Imagine I take a polymer like polyethylene, of length $L$ with some number of Kuhn lengths $N$, and I tie into into a trefoil knot. What is the difference in entropy between this knotted polymer and ...
13
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1answer
341 views

Self-dual Maxwell equations, the second homology group, and topological invariants of a four manifold

In Witten's paper Quantum Field Theory and the Jones Polynomial, he mentioned that: Geometers have long known that (via de Rham theory) the self-dual and anti-self-dual Maxwell equations are ...
13
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1answer
561 views

How come random matrices can predict energy spectra of heavy atoms?

Some of the applications of random matrices is to find the spectra of heavy atoms in nuclear physics which are usually difficult to find otherwise. How can starting from randomness of some kind, ...
13
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0answers
321 views

What is Motivic mathematics and how is it used in physics?

In a few videos I've seen where he discusses the new approach to calculating the super Yang Mills scattering amplitudes, Nima Arkani-Hamed sometimes alludes to the use of Motivic methods as being ...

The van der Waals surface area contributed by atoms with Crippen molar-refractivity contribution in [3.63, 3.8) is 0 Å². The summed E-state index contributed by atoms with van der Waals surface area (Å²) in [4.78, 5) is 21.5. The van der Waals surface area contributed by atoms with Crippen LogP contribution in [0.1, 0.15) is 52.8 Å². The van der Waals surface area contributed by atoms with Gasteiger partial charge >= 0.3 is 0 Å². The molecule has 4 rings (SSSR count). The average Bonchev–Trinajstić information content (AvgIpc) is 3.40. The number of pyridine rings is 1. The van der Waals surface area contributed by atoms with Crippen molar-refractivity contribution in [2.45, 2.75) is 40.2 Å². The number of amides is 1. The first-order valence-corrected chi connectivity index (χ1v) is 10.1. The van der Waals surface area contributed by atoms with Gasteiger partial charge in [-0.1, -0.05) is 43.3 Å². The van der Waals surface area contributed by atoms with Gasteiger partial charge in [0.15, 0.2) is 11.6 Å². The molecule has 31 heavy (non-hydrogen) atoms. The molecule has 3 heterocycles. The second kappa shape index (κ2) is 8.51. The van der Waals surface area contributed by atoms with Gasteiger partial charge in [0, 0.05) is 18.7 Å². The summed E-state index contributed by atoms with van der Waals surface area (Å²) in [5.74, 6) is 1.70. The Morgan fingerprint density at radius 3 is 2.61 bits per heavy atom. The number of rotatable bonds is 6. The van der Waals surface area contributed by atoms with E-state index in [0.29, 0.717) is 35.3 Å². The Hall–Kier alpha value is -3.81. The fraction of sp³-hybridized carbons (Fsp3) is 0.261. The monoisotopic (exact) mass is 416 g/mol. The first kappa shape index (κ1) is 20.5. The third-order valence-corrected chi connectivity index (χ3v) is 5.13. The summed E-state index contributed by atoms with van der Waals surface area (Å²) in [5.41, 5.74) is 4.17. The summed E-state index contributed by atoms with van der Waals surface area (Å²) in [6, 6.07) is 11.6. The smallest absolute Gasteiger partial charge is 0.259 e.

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6answers
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Does the Banach-Tarski paradox contradict our understanding of nature?

Since the Banach-Tarski paradox makes a statement about domains defined in terms of real numbers, it would appear to invalidate statements about nature that we derived by applying real analysis. My ...
12
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5answers
938 views

Examples where an ill-behaved function leads to surprising results?

In mathematical derivations of physical identities, it is often more or less implicitly assumed that functions are well behaved. One example are the Maxwell identities in thermodynamics which assume ...
12
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4answers
873 views

Rigorous proof of Bohr-Sommerfeld quantization

Bohr-Sommerfeld quantization provides an approximate recipe for recovering the spectrum of a quantum integrable system. Is there a mathematically rigorous explanation why this recipe works? In ...
12
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2answers
809 views

Literature on fractal properties of quasicrystals

At the seminar where the talk was about quasicrystals, I mentioned that some results on their properties remind the fractals. The person who gave the talk was not too fluent in a rigor mathematics ...
12
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2answers
254 views

When are there enough Casimirs?